Spatial scale effects in environmental risk-factor modelling for diseases

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dc.contributor.author Raghavan, Ram K.
dc.contributor.author Brenner, Karen M.
dc.contributor.author Harrington, John A., Jr.
dc.contributor.author Higgins, James J.
dc.contributor.author Harkin, Kenneth R.
dc.date.accessioned 2013-07-16T20:24:34Z
dc.date.available 2013-07-16T20:24:34Z
dc.date.issued 2013-05-01
dc.identifier.uri http://hdl.handle.net/2097/15987
dc.description.abstract Studies attempting to identify environmental risk factors for diseases can be seen to extract candidate variables from remotely sensed datasets, using a single buffer-zone surrounding locations from where disease status are recorded. A retrospective case-control study using canine leptospirosis data was conducted to verify the effects of changing buffer-zones (spatial extents) on the risk factors derived. The case-control study included 94 case dogs predominantly selected based on positive polymerase chain reaction (PCR) test for leptospires in urine, and 185 control dogs based on negative PCR. Land cover features from National Land Cover Dataset (NLCD) and Kansas Gap Analysis Program (KS GAP) around geocoded addresses of cases/controls were extracted using multiple buffers at every 500 m up to 5,000 m, and multivariable logistic models were used to estimate the risk of different land cover variables to dogs. The types and statistical significance of risk factors identified changed with an increase in spatial extent in both datasets. Leptospirosis status in dogs was significantly associated with developed high-intensity areas in models that used variables extracted from spatial extents of 500-2000 m, developed medium-intensity areas beyond 2,000 m and up to 3,000 m, and evergreen forests beyond 3,500 m and up to 5,000 m in individual models in the NLCD. Significant associations were seen in urban areas in models that used variables extracted from spatial extents of 500-2,500 m and forest/woodland areas beyond 2,500 m and up to 5,000 m in individual models in Kansas gap analysis programme datasets. The use of ad hoc spatial extents can be misleading or wrong, and the determination of an appropriate spatial extent is critical when extracting environmental variables for studies. Potential work-arounds for this problem are discussed. en_US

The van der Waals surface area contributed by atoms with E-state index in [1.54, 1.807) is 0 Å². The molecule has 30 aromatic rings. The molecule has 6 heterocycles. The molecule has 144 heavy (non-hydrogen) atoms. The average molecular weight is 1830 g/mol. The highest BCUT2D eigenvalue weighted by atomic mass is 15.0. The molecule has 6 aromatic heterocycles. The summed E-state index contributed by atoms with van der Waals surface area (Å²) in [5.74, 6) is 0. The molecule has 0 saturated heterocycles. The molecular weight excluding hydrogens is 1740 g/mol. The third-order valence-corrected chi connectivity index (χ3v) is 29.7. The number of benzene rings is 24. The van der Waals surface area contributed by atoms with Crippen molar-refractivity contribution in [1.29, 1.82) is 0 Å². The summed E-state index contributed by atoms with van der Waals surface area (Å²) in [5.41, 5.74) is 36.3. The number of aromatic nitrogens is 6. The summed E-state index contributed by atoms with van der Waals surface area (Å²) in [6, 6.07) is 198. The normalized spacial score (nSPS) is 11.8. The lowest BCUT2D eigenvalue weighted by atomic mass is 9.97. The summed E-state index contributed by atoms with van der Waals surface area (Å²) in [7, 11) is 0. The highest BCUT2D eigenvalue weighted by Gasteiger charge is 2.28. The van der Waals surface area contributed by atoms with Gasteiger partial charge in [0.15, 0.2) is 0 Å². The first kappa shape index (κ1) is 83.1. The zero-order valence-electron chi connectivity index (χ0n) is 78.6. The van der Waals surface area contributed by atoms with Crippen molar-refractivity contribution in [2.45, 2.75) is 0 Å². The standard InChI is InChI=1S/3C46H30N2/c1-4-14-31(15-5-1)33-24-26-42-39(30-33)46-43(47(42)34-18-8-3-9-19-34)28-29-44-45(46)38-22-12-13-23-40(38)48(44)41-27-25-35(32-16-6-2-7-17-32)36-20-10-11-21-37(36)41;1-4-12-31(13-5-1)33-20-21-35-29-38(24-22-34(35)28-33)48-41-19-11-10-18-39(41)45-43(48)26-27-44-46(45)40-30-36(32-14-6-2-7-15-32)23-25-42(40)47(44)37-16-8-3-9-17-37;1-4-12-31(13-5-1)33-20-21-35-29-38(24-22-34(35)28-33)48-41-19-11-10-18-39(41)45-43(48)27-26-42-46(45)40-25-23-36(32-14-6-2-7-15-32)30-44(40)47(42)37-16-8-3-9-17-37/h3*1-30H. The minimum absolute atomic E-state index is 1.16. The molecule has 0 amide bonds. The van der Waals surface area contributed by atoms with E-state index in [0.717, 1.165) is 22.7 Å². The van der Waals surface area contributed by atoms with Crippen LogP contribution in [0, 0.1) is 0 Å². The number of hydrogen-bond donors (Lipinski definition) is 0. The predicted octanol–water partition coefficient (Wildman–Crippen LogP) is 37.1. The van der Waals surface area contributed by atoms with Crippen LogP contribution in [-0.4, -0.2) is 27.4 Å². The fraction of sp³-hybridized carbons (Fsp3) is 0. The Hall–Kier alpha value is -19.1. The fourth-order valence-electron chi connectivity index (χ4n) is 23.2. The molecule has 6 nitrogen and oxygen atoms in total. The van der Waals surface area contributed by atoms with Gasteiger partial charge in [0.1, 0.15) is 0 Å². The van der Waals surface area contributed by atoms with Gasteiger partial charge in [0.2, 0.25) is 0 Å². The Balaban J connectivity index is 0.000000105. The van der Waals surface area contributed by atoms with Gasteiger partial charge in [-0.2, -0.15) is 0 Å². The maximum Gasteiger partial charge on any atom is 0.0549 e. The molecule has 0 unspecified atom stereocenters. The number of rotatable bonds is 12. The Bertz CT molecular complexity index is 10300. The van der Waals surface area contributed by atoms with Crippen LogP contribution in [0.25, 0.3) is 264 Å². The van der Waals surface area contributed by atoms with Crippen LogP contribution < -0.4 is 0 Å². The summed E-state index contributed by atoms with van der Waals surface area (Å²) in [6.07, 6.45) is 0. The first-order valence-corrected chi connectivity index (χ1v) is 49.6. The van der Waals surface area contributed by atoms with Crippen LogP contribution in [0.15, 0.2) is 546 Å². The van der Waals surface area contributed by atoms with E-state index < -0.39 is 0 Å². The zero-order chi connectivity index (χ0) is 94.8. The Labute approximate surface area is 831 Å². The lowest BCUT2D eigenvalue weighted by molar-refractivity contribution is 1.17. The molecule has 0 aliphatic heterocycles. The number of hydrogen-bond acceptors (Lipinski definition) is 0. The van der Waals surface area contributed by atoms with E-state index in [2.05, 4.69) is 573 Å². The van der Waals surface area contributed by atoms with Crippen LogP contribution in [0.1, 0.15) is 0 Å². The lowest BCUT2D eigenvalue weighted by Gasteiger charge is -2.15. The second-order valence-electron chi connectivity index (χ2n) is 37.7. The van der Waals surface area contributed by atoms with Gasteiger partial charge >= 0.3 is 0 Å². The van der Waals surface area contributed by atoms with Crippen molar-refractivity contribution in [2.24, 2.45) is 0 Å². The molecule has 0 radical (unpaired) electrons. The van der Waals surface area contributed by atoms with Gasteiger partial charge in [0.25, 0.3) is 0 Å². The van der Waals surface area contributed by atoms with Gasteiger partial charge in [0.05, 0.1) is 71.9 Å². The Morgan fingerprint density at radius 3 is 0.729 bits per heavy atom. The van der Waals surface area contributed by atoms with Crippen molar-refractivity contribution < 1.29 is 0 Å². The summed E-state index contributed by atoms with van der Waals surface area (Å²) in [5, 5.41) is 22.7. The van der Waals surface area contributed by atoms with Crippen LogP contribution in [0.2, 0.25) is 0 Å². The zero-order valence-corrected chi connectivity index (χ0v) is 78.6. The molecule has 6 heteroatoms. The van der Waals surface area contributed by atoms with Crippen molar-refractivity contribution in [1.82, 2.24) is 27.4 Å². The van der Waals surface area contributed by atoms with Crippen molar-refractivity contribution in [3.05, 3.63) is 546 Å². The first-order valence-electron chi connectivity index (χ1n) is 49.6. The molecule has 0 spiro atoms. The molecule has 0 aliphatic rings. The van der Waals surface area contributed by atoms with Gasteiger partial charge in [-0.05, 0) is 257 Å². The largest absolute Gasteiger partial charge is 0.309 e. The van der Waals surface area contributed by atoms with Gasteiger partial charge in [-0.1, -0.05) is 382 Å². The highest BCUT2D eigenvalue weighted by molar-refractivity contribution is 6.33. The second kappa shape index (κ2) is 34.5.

dc.language.iso en_US en_US
dc.relation.uri http://www.geospatialhealth.unina.it/summary.php?ida=204 en_US
dc.relation.uri http://doi.org/10.4081/gh.2013.78
dc.rights Permission to archive granted by Geospatial Health, June 18, 2013. en_US
dc.subject Spatial extent en_US
dc.subject Modifiable Areal Unit Problem (MAUP) en_US
dc.subject Geographical information system en_US
dc.subject GIS en_US
dc.subject Leptospirosis en_US
dc.subject Canine en_US
dc.title Spatial scale effects in environmental risk-factor modelling for diseases en_US
dc.type Article (publisher version) en_US
dc.date.published 2013 en_US
dc.citation.doi 10.4081/gh.2013.78
dc.citation.epage 182 en_US
dc.citation.issue 2 en_US
dc.citation.jtitle Geospatial Health en_US
dc.citation.spage 169 en_US
dc.citation.volume 7 en_US
dc.contributor.authoreid rkraghavan en_US
dc.contributor.authoreid jharrin en_US
dc.contributor.authoreid jhiggins en_US
dc.contributor.authoreid harkin en_US


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